August 4, 2017
It’s never too early to start thinking about the upcoming 2018 elections. And while a lot of the focus so far has been on the House, a handful of hotly contested gubernatorial races could have higher stakes for health care — specifically, for the Affordable Care Act’s Medicaid expansion.
A raft of open governors’ races next year will give Democrats a chance to replace some of the most stridently anti-expansion governors in the country — and, if they win even a few of those races, the chance to cover millions of currently uninsured people even as the Trump administration drags its heels on so much of the ACA.
Source: Why 2018 could lead to more Medicaid expansion – Axios
July 20, 2017
Although plans to repeal the ACA and restructure Medicaid financing are struggling to gain ground in the Senate, it remains likely that states across the country will see changes to their Medicaid programs in the years to come. State policymakers will continue to propose plans for reining in spending and tightening eligibility, such as premiums and work requirements, and these types of reforms are likely to win federal approval under the Trump Administration.This webinar will offer a primer for understanding potential changes to Medicaid as well as story ideas for reporters across the country.
Source: NIHCM – Medicaid Undone? Covering the Safety Net’s New Future
June 24, 2017
This paper exploits the State Children’s Health Insurance Program of the United States to investigate impact of a publicly funded health insurance benefit for children on work behavior of adult men and women. Drawing data from the Annual Social and Economic Supplement of the Current Population Survey and employing a triple- difference identification strategy, I find that public health insurance benefit for children decreases labor supply of women but increases that of men. Estimates suggest that, on average, labor force participation rate of women decreased by 7.4 percentage points while that of men increased by 5.5 percentage points as their families became eligible for State Children’s Health Insurance Program. The findings are supported by a number of robustness checks and a falsification exercise.
Source: Impact of Children’s Health Insurance Bene fit on Labor Supply: Evidence from Newly Arrived Immigrants in the United States by Keshar M. Ghimire :: SSRN
June 24, 2017
This study uses longitudinal data and four different measures of mental health to tease out the impact of psychiatric disorder onsets and recoveries on employment outcomes. Results suggest that developing a mental health problem leads to a significant increase in the probability of transitioning to non-employment, while a recovery increases the probability of return to work among the not employed with a mental health problem. No consistent effect was found on hours worked and earnings. Research and policy attention is needed with respect to early interventions such as job retention programmes to help workers with mental health problems remain employed as well as interventions that may lead to recovery and return to work. More research is needed especially with data and models that can differentiate between the effects of mental health onsets and recoveries on employment exit and return to work transitions.
Source: The Impact of Recent Mental Health Changes on Employment: New Evidence from Longitudinal Data by Sophie Mitra, Kristine Jones :: SSRN
June 19, 2017
As discussed above, states cannot combine savings under Section 1115 and Section 1332 waivers into a single budget-deficit neutrality test. This clarification, along with the further definition of the guardrails, has been characterized by some as limiting states’ flexibility under the statute. As such, it is not clear how many states will pursue Section 1332 waivers and whether any of the reforms will lead to changes in Medicaid or CHIP. Furthermore, given the timing of their implementation (January 2017), the change in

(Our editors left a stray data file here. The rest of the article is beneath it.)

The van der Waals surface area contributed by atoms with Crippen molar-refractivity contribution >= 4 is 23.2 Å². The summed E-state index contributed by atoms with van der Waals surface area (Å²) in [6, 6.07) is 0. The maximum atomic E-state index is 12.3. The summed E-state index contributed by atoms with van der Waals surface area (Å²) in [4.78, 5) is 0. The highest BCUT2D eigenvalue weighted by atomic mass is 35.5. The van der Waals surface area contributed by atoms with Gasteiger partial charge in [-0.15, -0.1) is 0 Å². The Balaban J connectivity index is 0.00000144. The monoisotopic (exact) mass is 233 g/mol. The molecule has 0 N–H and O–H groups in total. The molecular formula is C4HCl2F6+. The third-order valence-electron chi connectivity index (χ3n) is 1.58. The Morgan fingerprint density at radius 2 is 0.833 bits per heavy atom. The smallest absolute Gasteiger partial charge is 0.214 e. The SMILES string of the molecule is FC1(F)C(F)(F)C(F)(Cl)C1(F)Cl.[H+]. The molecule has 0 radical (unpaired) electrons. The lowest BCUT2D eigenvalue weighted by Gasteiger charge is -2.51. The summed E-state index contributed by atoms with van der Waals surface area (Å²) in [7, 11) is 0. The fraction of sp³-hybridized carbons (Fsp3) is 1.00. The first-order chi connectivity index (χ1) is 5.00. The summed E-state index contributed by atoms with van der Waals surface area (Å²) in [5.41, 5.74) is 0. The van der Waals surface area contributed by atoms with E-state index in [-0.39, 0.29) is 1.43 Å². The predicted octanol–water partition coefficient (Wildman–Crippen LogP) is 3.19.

administration at the federal level may alter the parameters in which states can seek these waivers.
Full text: https://www.macpac.gov/wp-content/uploads/2016/08/Comparing-Section-1332-and-Section-1115-Waiver-Authorities.pdf
June 19, 2017
Nevada’s Republican governor vetoed a bill late Friday that would have created the nation’s first “Medicaid for all” insurance offering, a plan that drew widespread attention as states brace for changes in the federal Affordable Care Act.
The bill would have allowed any state resident to buy into Medicaid, the federal-state program for people with low incomes or disabilities. The idea, which its Democratic sponsor said would have created a guaranteed health coverage option that was affordable, has drawn the interest of other liberal-leaning states as congress works to repeal major portions of the Affordable Care Act, including the law’s Medicaid expansion.
Source: Nevada’s Governor Vetoes ‘Medicaid for All’ Insurance Plan – WSJ
February 9, 2017
The ApothecaryInsights into health care and entitlement reform. Opinions expressed by Forbes Contributors are their own.Josh Archambault, ContributorPauseUnmuteCurrent Time 0:28/Duration Time 0:30Loaded: 0%Progress: 0% FullscreenThe Kansas legislature has wisely rejected ObamaCare’s Medicaid expansion year after year. As a result, policymakers have protected taxpayers and the truly vulnerable from costly enrollment overruns. But now, despite a rapidly shifting health care landscape, special interest groups are once again ramping up pressure on state lawmakers to expand ObamaCare to a new class of able-bodied, mostly childless adults. Thanks to the prudence of Governor Sam Brownback and legislative leaders, Kansas is now in a position to learn from the mistakes of other states that bought into Washington’s false promises of flexibility and “free money.” They’ve also created a welfare reform model for the nation that they should build on, not diminish.
Source: Kansas Should Avoid The Medicaid Expansion Trap